“It’s just 1s and 0s. How hard can it be?”
Here’s the ultimate debugging challenge. You’re presented with a string of 20,000 binary bits and told you have to identify it – what it does, how it works, and what machine it’s written for. Unfortunately, you don’t have a disassembler. Or any source code. In fact, you don’t know anything at all about the programming language, instruction set, whether it’s big- or little-endian, or even the word length of the machine. All you get is 1s and 0s. Ready… Go!
Could you do it?
If you’re anything like computer science professor Dr. Robert Xiao, you can solve the riddle in about ten hours. This seemingly impossible task was set up as an artificial challenge by Polish security team Dragon Sector to see if anyone could reverse-engineer a custom, completely unknown CPU architecture based on nothing but a single executable binary file.
The only hints that Xiao and other ambitious challengers got was that the bitstream was a standalone program for a text-adventure game, sort of like the 1970s-era Rogue or Colossal Cave Adventure. Oh, and the processor, which was invented expressly for this challenge and was therefore wholly undocumented, has four registers. Apart from that, you’re on your own.
As Xiao’s blog details, it was a tedious process, but not without its breakthroughs. A text adventure should have a lot of text, but there’s no point looking for ASCII strings because there’s no guarantee the program uses ASCII encoding. There’s not even any reason to believe it uses 8-bit bytes.
His first step was somewhat counterintuitive: he dumped the bitstream into a text editor and tried out different line-wrap lengths to eyeball it, hoping to see repeating patterns. Magically, at 20 characters (bits) in width, the 1s and 0s seemed to line up and look less random. There must be a pattern here. Something about the bitstream is divisible by 20.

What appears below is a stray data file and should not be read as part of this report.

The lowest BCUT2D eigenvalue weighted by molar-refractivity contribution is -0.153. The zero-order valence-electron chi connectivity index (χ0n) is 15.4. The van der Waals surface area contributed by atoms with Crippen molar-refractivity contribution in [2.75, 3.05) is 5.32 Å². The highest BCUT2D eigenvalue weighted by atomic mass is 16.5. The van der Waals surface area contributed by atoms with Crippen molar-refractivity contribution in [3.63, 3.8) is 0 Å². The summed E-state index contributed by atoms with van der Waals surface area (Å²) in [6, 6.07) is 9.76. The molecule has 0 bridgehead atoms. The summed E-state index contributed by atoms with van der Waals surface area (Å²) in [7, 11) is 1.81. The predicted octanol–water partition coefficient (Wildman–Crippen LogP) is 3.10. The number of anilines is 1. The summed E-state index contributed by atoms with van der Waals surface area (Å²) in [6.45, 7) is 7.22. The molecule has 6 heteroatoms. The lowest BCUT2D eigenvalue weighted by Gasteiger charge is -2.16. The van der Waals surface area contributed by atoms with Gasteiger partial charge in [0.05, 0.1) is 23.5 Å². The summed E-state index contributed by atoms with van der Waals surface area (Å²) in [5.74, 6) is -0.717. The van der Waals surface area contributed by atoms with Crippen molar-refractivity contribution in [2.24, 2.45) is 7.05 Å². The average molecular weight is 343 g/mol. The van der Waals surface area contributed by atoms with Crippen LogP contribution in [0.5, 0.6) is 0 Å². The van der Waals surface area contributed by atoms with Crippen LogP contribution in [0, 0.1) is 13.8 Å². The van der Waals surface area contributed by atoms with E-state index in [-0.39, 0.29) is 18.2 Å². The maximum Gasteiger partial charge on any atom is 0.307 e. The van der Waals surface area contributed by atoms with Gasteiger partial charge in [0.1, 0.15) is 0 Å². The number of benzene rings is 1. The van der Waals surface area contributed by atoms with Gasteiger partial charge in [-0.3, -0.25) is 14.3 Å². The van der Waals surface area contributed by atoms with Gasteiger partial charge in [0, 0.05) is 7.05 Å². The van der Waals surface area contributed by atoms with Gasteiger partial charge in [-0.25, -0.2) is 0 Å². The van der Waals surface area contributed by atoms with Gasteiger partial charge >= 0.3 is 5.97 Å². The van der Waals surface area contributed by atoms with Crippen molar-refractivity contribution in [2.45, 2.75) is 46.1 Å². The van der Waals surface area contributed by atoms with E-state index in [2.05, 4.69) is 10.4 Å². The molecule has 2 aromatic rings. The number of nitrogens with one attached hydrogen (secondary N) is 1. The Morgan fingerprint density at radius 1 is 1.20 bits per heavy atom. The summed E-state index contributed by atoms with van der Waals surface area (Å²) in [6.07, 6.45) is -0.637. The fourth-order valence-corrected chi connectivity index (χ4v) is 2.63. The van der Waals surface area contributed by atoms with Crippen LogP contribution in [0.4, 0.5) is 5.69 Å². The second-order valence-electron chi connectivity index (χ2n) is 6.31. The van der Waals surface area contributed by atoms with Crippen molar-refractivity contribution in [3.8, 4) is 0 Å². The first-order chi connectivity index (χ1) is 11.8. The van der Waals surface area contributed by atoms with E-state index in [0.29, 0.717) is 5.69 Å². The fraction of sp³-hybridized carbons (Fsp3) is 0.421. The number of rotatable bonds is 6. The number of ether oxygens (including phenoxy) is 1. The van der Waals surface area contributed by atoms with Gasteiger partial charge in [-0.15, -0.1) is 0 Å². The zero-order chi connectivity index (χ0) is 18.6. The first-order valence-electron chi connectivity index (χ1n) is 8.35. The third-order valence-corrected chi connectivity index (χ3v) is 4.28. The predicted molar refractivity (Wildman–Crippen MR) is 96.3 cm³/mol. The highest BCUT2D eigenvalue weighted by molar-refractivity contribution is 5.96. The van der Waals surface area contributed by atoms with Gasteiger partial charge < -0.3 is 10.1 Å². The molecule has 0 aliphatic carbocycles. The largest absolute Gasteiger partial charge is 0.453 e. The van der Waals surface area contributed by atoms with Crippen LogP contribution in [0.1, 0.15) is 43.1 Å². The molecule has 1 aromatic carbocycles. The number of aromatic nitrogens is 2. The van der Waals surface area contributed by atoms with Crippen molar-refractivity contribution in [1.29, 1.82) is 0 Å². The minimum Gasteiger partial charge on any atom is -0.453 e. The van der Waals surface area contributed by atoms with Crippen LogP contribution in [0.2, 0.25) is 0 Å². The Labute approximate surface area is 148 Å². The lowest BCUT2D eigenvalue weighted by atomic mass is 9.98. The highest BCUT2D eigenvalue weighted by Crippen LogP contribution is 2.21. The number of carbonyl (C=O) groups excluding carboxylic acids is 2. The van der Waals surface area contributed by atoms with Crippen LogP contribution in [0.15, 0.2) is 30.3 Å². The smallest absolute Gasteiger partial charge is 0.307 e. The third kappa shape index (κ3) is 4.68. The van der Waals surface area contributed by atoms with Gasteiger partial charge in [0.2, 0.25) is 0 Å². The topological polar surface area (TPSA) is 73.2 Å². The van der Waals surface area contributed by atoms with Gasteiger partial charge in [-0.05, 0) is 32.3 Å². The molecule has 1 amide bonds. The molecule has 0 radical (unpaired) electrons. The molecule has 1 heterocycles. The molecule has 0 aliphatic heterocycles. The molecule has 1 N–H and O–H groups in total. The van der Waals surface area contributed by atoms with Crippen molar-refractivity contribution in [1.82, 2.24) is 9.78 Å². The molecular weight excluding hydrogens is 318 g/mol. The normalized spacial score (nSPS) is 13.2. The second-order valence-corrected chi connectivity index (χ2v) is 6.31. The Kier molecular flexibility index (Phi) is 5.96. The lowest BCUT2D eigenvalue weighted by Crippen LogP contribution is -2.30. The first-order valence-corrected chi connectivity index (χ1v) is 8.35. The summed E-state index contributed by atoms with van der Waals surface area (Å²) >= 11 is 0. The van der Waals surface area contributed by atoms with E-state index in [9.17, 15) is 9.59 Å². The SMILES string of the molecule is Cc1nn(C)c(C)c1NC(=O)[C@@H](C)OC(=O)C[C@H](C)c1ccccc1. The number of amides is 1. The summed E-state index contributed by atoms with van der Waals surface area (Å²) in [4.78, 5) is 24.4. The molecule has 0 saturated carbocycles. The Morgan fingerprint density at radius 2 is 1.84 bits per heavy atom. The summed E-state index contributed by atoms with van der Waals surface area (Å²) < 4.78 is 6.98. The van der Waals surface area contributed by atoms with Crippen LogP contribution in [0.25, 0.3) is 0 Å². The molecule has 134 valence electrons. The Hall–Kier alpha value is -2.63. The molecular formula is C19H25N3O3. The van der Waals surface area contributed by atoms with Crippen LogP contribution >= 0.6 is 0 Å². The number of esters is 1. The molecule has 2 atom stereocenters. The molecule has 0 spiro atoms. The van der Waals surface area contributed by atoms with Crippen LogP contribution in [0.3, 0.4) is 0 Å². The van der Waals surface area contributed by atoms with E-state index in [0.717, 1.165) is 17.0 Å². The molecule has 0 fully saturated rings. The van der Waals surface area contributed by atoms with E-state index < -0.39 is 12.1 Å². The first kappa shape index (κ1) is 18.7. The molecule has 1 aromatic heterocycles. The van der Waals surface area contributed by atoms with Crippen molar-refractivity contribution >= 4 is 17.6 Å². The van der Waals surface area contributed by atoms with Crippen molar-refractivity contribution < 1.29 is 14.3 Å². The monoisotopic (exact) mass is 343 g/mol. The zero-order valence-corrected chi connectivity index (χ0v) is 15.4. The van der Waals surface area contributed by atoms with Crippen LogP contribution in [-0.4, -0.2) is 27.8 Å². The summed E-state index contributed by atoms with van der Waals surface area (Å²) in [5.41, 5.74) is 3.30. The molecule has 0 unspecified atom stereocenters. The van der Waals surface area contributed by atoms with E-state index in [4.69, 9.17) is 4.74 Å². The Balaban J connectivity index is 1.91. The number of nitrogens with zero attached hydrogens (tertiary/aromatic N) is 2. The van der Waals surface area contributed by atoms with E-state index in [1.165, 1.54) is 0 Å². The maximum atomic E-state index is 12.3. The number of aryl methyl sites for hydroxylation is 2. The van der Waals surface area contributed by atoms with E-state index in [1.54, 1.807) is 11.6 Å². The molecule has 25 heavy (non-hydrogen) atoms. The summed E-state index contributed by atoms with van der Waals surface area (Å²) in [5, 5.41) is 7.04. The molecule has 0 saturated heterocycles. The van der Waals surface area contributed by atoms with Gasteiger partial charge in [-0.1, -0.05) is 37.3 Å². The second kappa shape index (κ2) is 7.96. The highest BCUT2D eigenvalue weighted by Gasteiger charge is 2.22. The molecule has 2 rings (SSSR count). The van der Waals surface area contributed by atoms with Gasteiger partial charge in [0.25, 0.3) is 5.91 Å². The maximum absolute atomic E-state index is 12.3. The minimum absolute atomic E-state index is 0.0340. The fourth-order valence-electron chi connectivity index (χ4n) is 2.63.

Cryptanalysts who crack coded texts often look for patterns or differences in frequency. Certain words, phrases, or letters occur more often than others in human languages. Would the same trick work here? Maybe code loops recur like common phrases. Sure enough, Xiao’s next baby step was to discover a sequence of 425 bits that occurred twice – too long to be coincidental.
He goes on to describe his method of separating code from data, and to eventually identify opcodes and their operands. But even when you know where the instructions are, that doesn’t tell you anything about what those instructions do. Like Napoleon’s army blowing sand off the Rosetta Stone, you might know you’re looking at writing without having a clue about what it says.
In the end, Xiao and his debugging partner managed to not only reverse engineer the mystery processor and document the program, but they beat the game without cheating (sort of). You can find their disassembler and the entire game on GitHub.
It’s a remarkable feat of debugging and reverse engineering, and it’s both inspiring and discouraging. On the one hand, it shows how resourceful a determined programmer can be, and how tangential skills and techniques can be brought to bear on tough computing problems.
On the other hand, it makes true system security seem even more impossible. This program was encrypted in a profound way by implementing an imaginary processor with no precedent or documentation. It used 5-bit “bytes” and had its own unique instruction set. Yet a single programmer (with some help) was able to figure it all out in less than a day, with no unusual or expensive tools. Just brains and a deep familiarity with programming, security, and mathematics. If he can crack an unknown CPU, what chance do we have with popular, well-documented machines? “Security through obscurity” got blown apart in a maze of twisty little passages, all alike.